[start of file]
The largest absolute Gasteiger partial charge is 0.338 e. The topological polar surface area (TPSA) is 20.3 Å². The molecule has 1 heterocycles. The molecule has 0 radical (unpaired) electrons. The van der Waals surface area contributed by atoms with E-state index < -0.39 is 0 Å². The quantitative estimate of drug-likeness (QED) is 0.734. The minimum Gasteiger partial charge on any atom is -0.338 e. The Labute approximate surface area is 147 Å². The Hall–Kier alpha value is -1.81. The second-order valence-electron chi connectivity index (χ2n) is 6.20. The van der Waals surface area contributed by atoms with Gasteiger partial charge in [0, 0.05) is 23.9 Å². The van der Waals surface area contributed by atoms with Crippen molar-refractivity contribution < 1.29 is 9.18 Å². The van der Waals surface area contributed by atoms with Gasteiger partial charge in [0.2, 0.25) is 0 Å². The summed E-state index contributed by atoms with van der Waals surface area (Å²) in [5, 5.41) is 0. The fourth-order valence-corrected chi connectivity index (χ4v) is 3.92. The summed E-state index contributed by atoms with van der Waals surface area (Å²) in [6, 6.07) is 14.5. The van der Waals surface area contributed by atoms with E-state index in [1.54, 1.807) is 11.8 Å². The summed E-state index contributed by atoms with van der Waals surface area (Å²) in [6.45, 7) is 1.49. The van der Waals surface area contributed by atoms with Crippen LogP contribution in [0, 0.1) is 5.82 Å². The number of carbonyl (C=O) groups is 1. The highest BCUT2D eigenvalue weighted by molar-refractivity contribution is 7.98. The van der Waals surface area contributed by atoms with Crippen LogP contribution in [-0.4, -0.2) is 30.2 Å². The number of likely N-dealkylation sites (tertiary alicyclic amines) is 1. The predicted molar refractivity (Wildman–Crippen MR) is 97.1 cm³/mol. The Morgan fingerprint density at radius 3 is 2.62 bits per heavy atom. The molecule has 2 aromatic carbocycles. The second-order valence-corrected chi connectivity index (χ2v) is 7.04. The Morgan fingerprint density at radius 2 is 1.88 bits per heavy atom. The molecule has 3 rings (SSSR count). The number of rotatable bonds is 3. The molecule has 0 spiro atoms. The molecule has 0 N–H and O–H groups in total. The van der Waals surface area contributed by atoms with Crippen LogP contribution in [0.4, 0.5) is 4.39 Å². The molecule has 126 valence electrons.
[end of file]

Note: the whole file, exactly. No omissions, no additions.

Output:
The largest absolute Gasteiger partial charge is 0.338 e. The topological polar surface area (TPSA) is 20.3 Å². The molecule has 1 heterocycles. The molecule has 0 radical (unpaired) electrons. The van der Waals surface area contributed by atoms with E-state index < -0.39 is 0 Å². The quantitative estimate of drug-likeness (QED) is 0.734. The minimum Gasteiger partial charge on any atom is -0.338 e. The Labute approximate surface area is 147 Å². The Hall–Kier alpha value is -1.81. The second-order valence-electron chi connectivity index (χ2n) is 6.20. The van der Waals surface area contributed by atoms with Gasteiger partial charge in [0, 0.05) is 23.9 Å². The van der Waals surface area contributed by atoms with Crippen molar-refractivity contribution < 1.29 is 9.18 Å². The van der Waals surface area contributed by atoms with Gasteiger partial charge in [0.2, 0.25) is 0 Å². The summed E-state index contributed by atoms with van der Waals surface area (Å²) in [5, 5.41) is 0. The fourth-order valence-corrected chi connectivity index (χ4v) is 3.92. The summed E-state index contributed by atoms with van der Waals surface area (Å²) in [6, 6.07) is 14.5. The van der Waals surface area contributed by atoms with E-state index in [1.54, 1.807) is 11.8 Å². The summed E-state index contributed by atoms with van der Waals surface area (Å²) in [6.45, 7) is 1.49. The van der Waals surface area contributed by atoms with Crippen LogP contribution in [0, 0.1) is 5.82 Å². The number of carbonyl (C=O) groups is 1. The highest BCUT2D eigenvalue weighted by molar-refractivity contribution is 7.98. The van der Waals surface area contributed by atoms with Crippen LogP contribution in [-0.4, -0.2) is 30.2 Å². The number of likely N-dealkylation sites (tertiary alicyclic amines) is 1. The predicted molar refractivity (Wildman–Crippen MR) is 97.1 cm³/mol. The Morgan fingerprint density at radius 3 is 2.62 bits per heavy atom. The molecule has 2 aromatic carbocycles. The second-order valence-corrected chi connectivity index (χ2v) is 7.04. The Morgan fingerprint density at radius 2 is 1.88 bits per heavy atom. The molecule has 3 rings (SSSR count). The number of rotatable bonds is 3. The molecule has 0 spiro atoms. The molecule has 0 N–H and O–H groups in total. The van der Waals surface area contributed by atoms with Crippen LogP contribution in [0.4, 0.5) is 4.39 Å². The molecule has 126 valence electrons.